Also known as Tai’s Lounge and consistently misspelled elsewhere on the web, this 4:00am bar was recently re-named “Tai’s til 4” due to its enormous popularity in the wee hours, thanks to its late-night liquor license and proximity to Wrigleyville and the Southport Avenue. You may be surprised to learn that Tai’s has been around since 1961 and has always attracted a steady group of regulars. Nowadays, once all the other bars close in the area, a horde of drunken Cub fans and nightcrawlers of all walks of life descend upon Tai’s, all of which gleefully violate the Chicago Bar Project’s time-honored mantra of “Nothing good happens after 2:00am.”
Tai’s til 4 is located on the east side of Ashland, just north of Addison, and lies within the base of a two-story building of yellow brick. Until a few years ago, the façade of Tai’s consisted of sea green-painted wood with white trim with an Old Style sign hanging above it. Today, the exterior of Tai’s has been renovated with large plate-glass windows and silver metal replacing the wood-paneling, and a blue and silver “Tai’s til 4” sign hangs above the door, backlit in white. If you arrive earlier in the evening, you’ll get right in and be carded by a bouncer just inside but, as the night wears on, a line begins to form about a half-hour before other bars start closing. At this time, you’ll have to pass additional scrutiny from the bouncer standing outside who both cards the incoming and helps “pacify” an increasingly unruly crowd that forms outside as a steady stream of cabs pulls up and vomits forth their drunken passengers.
Once inside Tai’s, you’ll find a smallish front room with a “beige” drop ceiling (once white but stained with all the smoke through the years), faux wood-paneling, a handful of cocktail tables inside the windows overlooking Ashland, and a worn wooden bar that runs along the southern wall and offers a few beers on tap. Across from the bar is a small pool table that gets covered up later at night that would otherwise generate too many fights. A narrow hallway leads to the back room, which is where you’ll find the surprisingly roomy restrooms. A girl that looks like she’d rather peal off her own skin serves bottles of beer with lightning speed at a tiny makeshift bar, opposite a Golden Tee and a few cocktail tables. The back room once featured two cork dartboards and errantly thrown steel darts but now features a Top 40 dance party, with tunes spun by a DJ.
Tai’s attracts an intriguing mix of inebriates. A loyal following of neighborhood condo-dwellers come in for early action and the bartenders that remember names and favorite drinks. When all other bars close, you’ll find everybody and their brother come to Tai’s for a “nightcap,” with most trying to pick-up on the sweatbox dance floor or to pull at the bar. Cub hats, heels, mullets, low-slung jeans with exposed boxers, chubby-chasers – it seems that weak judgement is independent of background.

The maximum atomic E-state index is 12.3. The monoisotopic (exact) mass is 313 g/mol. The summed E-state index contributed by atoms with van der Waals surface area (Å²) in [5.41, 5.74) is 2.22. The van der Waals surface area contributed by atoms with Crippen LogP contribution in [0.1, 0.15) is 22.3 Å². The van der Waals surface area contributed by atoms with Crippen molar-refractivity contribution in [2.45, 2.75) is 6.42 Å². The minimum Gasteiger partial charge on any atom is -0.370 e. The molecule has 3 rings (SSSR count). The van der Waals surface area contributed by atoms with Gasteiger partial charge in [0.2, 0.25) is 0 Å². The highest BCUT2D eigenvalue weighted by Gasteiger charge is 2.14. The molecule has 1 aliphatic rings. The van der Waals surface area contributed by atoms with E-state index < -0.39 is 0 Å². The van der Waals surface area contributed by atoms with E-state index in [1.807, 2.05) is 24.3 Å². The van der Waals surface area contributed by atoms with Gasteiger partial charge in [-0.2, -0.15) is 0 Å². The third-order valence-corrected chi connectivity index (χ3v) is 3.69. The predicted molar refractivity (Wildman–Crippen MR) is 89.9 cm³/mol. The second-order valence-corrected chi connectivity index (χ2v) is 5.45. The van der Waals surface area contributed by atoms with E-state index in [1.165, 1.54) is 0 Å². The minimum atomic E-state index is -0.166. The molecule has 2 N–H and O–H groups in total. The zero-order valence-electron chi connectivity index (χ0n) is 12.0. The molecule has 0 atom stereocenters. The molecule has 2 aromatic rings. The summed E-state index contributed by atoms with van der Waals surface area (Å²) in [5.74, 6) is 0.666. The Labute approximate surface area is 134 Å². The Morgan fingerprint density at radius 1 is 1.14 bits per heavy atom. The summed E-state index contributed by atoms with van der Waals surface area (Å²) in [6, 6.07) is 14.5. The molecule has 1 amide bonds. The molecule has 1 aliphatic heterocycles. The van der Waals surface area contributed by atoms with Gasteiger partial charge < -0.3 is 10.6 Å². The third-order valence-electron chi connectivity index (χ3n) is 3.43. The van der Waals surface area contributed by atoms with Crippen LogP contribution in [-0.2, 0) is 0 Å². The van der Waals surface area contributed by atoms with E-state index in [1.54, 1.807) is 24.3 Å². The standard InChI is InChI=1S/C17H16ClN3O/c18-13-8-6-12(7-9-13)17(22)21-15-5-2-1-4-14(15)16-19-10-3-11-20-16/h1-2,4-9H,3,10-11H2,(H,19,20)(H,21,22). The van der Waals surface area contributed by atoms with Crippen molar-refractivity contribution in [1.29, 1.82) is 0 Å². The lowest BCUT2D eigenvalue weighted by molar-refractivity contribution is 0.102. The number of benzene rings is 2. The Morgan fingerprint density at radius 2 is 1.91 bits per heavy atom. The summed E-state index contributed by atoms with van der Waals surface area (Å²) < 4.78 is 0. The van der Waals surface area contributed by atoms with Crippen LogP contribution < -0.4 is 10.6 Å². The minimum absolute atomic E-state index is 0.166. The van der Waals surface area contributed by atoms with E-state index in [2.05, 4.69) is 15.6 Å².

“Very diverse and bizarre crowd. I saw what looked like a gang banger grinding on a trixie at 3AM looked at my friend and said, “Now I have seen it all.'”– James B. (June 15, 2006)
It was only after a pink “Tai’s til 4” neon sign made an appearance in the front window that a public name was actually given to this den of iniquity. The joint is named after the owner, Thomas “Tai” Itagaki. However, every year over the past few, Tommy Tai and his family have renovated the joint, chunk by chunk, while they vacation for two weeks in January. First it was the backroom, followed by the façade and front room, though Tai’s maintains a minimalist décor and dive atmosphere – just a much nicer one as its true character is dominated by late-night debauchery thanks to those the place attracts.
“Be careful at Tai’s. I got a little sloshy there, and rather than simply being asked to go home, I was choked and slammed up against a car outside by the bouncer. Even before that nasty little incident, my friends and I have referred to Tai’s as ‘the gateway to H*&^.’ Anyone you pick up there is likely to look like a big mistake in the morning.”– James Jones (September 22, 2004)
When I first came to know Tai’s in the mid-90s, it was much more of a dive than it is today, and Tommy Tai would give me the evil eye along with my evil British companion that we called “Nigel” (though this was not his real name), who would routinely pick up drunken lasses thanks to his accent. A few years later, a friend of mine came for a visit. I left for my apartment, located a few blocks away, and he stayed behind to chat up a troll. Though he had been at my place before, he got lost and slept in a doorway on his way back that turned out to be across the street from my place. This was probably a better fate than if he had been “successful” at the bar… Such is par for the course at Tai’s. In fact, it took me a long time to write this review as I somehow found it very difficult to remember the place the next day… I wonder why? These days, you’ll still occasionally find Tommy Tai earlier in the evening, but then his tavern-savvy son takes over later. If you like Tai’s for late-night, you might also like Nick’s Uptown, Carol’s Pub and Marie’s Riptide. Anyone for some Burrito House afterwards? It could save your life…